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Improving Village Life, 140 Characters at a Time
By: Kimberly Shrack
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Since its launch in 2006, the people behind Twitter have seen their platform used for everything from simple status updates and photo sharing to breaking news before the networks and mobilizing international political movements. But one government employee in western Kenya found a new use for this microblogging platform: making his village a better place to live.
When he was first appointed the administrative chief of Lanet Umoja, Francis Kariuki knew addressing the region’s problems had to start with improving the communication infrastructure. With the growing use of Twitter in the region, Kariuki put the microblogging platform to the test — and found incredible success.
When a local teacher contacted him in the early hours of the morning to tell him his home was being robbed, Kariuki sent out a Tweet, and within minutes neighbors had gathered around the house and sent the would-be burglars on their way. His tweets have even saved lives. When Kariuki received word that a local resident had fallen into a pit latrine, his 140-character message calling people to his aid prompted his quick rescue.
Twitter’s ability to mobilize has been demonstrated time and time again — but directly improving the quality of life for an entire region by means of social networking is pretty innovative. While Kariuki’s Twitter page only shows 300 followers, his reach extends far beyond that; he estimates that thousands of the village’s residents receive his messages, either directly or indirectly.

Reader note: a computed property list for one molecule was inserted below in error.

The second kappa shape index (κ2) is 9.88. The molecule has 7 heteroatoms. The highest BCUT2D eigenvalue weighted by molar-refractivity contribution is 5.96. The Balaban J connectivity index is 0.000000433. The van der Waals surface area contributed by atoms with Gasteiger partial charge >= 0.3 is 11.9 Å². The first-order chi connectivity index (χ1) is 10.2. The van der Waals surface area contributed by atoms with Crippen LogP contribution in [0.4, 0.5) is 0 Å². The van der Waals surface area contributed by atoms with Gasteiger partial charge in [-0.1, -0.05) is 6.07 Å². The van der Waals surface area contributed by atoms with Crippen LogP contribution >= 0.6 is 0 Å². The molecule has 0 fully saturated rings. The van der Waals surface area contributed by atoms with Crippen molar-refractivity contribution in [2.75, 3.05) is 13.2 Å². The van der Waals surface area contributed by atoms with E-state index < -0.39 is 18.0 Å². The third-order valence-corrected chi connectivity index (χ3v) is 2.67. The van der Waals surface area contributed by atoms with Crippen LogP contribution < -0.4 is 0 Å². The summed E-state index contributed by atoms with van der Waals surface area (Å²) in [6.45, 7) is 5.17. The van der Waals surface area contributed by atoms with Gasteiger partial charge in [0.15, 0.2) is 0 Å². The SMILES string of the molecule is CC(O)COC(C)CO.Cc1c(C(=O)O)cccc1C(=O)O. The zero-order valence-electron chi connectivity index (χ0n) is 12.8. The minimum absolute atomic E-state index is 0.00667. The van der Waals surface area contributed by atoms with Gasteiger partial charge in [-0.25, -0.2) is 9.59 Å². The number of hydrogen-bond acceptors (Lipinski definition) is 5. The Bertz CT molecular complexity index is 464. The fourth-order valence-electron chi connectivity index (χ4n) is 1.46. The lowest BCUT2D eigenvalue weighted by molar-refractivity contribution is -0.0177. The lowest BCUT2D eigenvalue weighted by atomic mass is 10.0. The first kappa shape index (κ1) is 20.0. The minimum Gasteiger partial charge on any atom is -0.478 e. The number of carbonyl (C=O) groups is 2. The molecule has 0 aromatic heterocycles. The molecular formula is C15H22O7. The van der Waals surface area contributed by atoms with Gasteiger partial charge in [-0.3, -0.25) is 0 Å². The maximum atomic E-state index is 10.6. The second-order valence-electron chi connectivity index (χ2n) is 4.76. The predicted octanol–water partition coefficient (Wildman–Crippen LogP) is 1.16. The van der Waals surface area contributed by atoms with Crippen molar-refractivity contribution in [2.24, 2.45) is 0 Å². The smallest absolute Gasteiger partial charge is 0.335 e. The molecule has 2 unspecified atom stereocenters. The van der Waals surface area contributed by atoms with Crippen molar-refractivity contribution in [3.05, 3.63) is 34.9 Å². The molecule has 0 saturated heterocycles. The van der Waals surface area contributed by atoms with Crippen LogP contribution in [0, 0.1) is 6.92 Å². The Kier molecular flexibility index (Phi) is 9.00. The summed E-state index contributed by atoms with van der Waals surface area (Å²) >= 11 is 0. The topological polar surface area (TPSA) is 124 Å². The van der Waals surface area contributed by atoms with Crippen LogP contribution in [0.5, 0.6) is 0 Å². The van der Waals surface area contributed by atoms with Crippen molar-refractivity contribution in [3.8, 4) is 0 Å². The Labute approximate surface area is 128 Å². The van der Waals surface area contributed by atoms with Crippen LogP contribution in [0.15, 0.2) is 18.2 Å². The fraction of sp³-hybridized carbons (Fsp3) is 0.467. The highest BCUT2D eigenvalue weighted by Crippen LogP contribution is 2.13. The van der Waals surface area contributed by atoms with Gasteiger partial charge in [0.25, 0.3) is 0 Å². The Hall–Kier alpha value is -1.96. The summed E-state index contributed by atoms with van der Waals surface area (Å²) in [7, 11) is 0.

Thanks to his tweets, the village of Lanet Umoja has seen some real improvements. According to Kariuki, crime in the area, especially break-ins, has diminished drastically since he launched his Twitter offensive. But his Twitter feed isn’t always full of crime reports or calls for help — he also uses it to inspire the people of the village who have fallen on hard times, and plans to use the platform to promote peace as Kenya enters another election season.
While this will certainly not be the latest use of Twitter for long, it does serve as a good example of ways governments can use the platform to interact directly with their constituents — and make their regions a better place to live. 

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About the Author
Kimberly Shrack is a PR pro based in Philadelphia, specializing in writing and content development. She has worked in communication for a variety of industries including technology, travel, art, and healthcare. Follow her on Twitter at @kjshrack.
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